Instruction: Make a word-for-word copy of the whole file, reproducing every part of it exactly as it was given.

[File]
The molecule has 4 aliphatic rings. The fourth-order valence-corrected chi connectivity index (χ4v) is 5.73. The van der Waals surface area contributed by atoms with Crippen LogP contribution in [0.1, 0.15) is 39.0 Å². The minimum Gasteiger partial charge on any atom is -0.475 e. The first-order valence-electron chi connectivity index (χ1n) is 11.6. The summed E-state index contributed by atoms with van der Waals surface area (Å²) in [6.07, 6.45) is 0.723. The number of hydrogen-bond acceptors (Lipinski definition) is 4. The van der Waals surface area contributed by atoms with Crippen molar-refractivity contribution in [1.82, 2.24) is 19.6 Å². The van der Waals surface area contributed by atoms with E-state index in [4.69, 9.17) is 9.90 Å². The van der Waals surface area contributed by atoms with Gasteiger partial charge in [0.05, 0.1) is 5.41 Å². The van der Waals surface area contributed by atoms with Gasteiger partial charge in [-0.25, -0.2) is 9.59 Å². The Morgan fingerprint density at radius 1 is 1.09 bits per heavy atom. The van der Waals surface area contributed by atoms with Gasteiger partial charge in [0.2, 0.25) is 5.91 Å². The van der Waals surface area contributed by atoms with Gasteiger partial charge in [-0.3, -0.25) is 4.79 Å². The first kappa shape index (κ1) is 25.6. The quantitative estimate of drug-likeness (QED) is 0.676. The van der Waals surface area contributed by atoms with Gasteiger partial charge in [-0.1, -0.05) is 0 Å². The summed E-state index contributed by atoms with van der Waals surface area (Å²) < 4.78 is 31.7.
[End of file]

The molecule has 4 aliphatic rings. The fourth-order valence-corrected chi connectivity index (χ4v) is 5.73. The van der Waals surface area contributed by atoms with Crippen LogP contribution in [0.1, 0.15) is 39.0 Å². The minimum Gasteiger partial charge on any atom is -0.475 e. The first-order valence-electron chi connectivity index (χ1n) is 11.6. The summed E-state index contributed by atoms with van der Waals surface area (Å²) in [6.07, 6.45) is 0.723. The number of hydrogen-bond acceptors (Lipinski definition) is 4. The van der Waals surface area contributed by atoms with Crippen molar-refractivity contribution in [1.82, 2.24) is 19.6 Å². The van der Waals surface area contributed by atoms with E-state index in [4.69, 9.17) is 9.90 Å². The van der Waals surface area contributed by atoms with Gasteiger partial charge in [0.05, 0.1) is 5.41 Å². The van der Waals surface area contributed by atoms with Gasteiger partial charge in [-0.25, -0.2) is 9.59 Å². The Morgan fingerprint density at radius 1 is 1.09 bits per heavy atom. The van der Waals surface area contributed by atoms with Gasteiger partial charge in [0.2, 0.25) is 5.91 Å². The van der Waals surface area contributed by atoms with Gasteiger partial charge in [-0.3, -0.25) is 4.79 Å². The first kappa shape index (κ1) is 25.6. The quantitative estimate of drug-likeness (QED) is 0.676. The van der Waals surface area contributed by atoms with Gasteiger partial charge in [-0.1, -0.05) is 0 Å². The summed E-state index contributed by atoms with van der Waals surface area (Å²) < 4.78 is 31.7.